Monument record MCC5315 - WWII Anti-Aircraft Rocket Site at Abbey Field, Colchester


WWII Anti-Aircraft Rocket Site.


Grid reference Centred TL 9920 2413 (200m by 320m)
Map sheet TL92SE


Type and Period (1)

Full Description

NGR's: Rocket Emplacements TL 9930 2398 a Accommodation Site TL 9910 2430 a

It is thought that the rocket battery which was originally formed at Lexden in the summer of 1942, moved operationally to Abbey Field, Colchester in the autumn of that year. See WWII Rocket Site, "C10 Colchester, Lexden, Colchester" (SMR 20135/MCC5314). Equipment and manning at the site is documented at various dates, see text below, and is summarised as follows (Finch, P, 1951):

Date Weapons Bty
27 Dec 1942 32 projectors < 196(102 Essex Home Guard) Rocket AA
Feb 1943 48 projectors < 171 ZAA R.A.

"Essex at War", p104, states, "On Sunday, August 30, 320 men, most of whom were transfers from 8th Bn. (Colchester Home Guard), paraded on the Abbey Field, where the Lord Lieutenant spoke. The first directions by the Ministry of Labour from September 18 added 139 men, and enrolment took place in the Drill Hall, whilst 7, North Hill, was being requisitioned as battery office and stores." and "Sleeping accommodation was in the nearest block to the gun park."

"Warmen Courageous", pp.252-253, records that the site was manned by 196 (102 Essex Home Guard) Rocket A.A. Battery with men of 171 A.A. 'Z' Battery R.A. taken to form the Regular component. Page 254 states, "On 13th December, Brigadier Murray wrote in his War Diary: "Developments have now reached the stage when operational duties can be carried out. I accordingly authorised manning by a Half-Relief (i.e., 2 troops and 32 projectors each night) to commence on 27th December." No. 1 Relief had the privilege of beginning: "The parade was at 1900 hours in the Cavalry Riding School. Examination of equipment and training was carried out till 2100 hours, when supper was served……Sleeping accommodation was in the nearest block of the Cavalry Barracks to the Projector Park, each man being provided with four personal blankets." and "By February, 1943, 48 projectors were being manned nightly…..".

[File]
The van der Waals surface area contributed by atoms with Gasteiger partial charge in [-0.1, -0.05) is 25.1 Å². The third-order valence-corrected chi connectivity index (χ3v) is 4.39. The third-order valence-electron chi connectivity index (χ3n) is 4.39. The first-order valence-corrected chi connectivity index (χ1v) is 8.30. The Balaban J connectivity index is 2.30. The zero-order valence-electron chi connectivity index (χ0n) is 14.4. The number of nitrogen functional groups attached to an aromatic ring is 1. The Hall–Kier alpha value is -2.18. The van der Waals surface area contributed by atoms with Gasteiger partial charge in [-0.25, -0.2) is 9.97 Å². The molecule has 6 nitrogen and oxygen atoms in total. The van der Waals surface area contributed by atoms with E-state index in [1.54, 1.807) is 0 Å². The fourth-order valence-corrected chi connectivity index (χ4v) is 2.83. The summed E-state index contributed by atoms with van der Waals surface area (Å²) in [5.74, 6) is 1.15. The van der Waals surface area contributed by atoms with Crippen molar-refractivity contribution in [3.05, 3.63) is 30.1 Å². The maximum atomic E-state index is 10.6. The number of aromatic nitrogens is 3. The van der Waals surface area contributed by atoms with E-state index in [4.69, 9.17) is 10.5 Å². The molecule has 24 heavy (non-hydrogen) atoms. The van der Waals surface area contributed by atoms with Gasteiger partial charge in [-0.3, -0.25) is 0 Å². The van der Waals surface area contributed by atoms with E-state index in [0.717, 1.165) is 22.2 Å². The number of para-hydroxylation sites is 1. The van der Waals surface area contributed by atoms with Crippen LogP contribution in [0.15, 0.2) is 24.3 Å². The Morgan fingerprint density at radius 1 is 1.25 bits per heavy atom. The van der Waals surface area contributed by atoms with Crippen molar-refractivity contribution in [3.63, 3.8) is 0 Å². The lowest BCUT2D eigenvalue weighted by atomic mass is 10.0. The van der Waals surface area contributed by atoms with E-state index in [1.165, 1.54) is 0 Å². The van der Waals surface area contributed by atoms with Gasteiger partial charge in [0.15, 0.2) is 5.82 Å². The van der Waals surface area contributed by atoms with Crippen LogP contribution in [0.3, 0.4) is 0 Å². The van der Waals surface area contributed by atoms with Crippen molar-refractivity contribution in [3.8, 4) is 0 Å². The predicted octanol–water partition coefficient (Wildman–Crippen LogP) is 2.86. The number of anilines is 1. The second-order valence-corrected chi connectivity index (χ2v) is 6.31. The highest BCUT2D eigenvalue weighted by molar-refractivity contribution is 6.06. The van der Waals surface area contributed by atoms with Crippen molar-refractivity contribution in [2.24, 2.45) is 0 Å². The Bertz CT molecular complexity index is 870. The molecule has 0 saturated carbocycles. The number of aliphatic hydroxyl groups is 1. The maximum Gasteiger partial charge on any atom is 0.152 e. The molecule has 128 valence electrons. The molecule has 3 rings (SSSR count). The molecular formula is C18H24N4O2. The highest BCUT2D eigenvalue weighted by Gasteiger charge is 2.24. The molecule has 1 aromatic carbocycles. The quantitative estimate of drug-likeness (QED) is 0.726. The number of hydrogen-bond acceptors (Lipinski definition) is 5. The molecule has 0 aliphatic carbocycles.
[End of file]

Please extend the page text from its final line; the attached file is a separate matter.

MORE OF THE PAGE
Ordnance Survey maps show the Cavalry Barracks on the W side of Abbey Field at TL 9910 2430. Nothing positive can be seen on an aerial photograph taken in May 1946, but, on the S side of Abbey Field there are two rows of huts, 22 in total. Immediately N of these, on the field at TL 9930 2398 (centre of the formation) there are what appears to be 30/35 rough elongated excavations in a block formation covering an area perhaps 150 yards x 75 yards. This may be the remains of the former rocket site but this is only conjecture and should be treated as no more than a possibility, particularly as this position is approximately 300 yards from the cavalry barracks.<1>-<3>

Site Assessment: Wherever sited, it is virtually certain that nothing survives of the rocket bases - normally flagstones - or ammunition shelters. The 22 huts mentioned above have been demolished (1990 aerial photograph) although "the nearest block of the Cavalry Barracks" may still survive.<4>

See also <6> & <7>.

Sources/Archives (7)

  • <1> DESC TEXT: Benham, P. 1951. Essex at War/p104.
  • <2> DESC TEXT: Finch, P. 1951. Warmen Courageous; The Story of the Essex Home Guard.
  • <3> AP: RAF. 1946. 106G-UK 1492-3278.
  • <4> AP: Hunting Surveys Limited. 1990. Run 24-5006.
  • <5> DESC TEXT: Nash, Fred. 1998. World War Two Heavy Anti-Aircraft Gun Sites in Essex.
  • <6> Unpublished document: Nash, Fred. 2007. SURVEY OF WORLD WAR TWO DEFENCES IN THE BOROUGH OF COLCHESTER. VOLUME 1. Volume 1.
  • <7> Unpublished document: Nash, Fred. 2007. SURVEY OF WORLD WAR TWO DEFENCES IN THE BOROUGH OF COLCHESTER. VOLUME 2. Volume 2.

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Record last edited

Jun 17 2020 9:16AM

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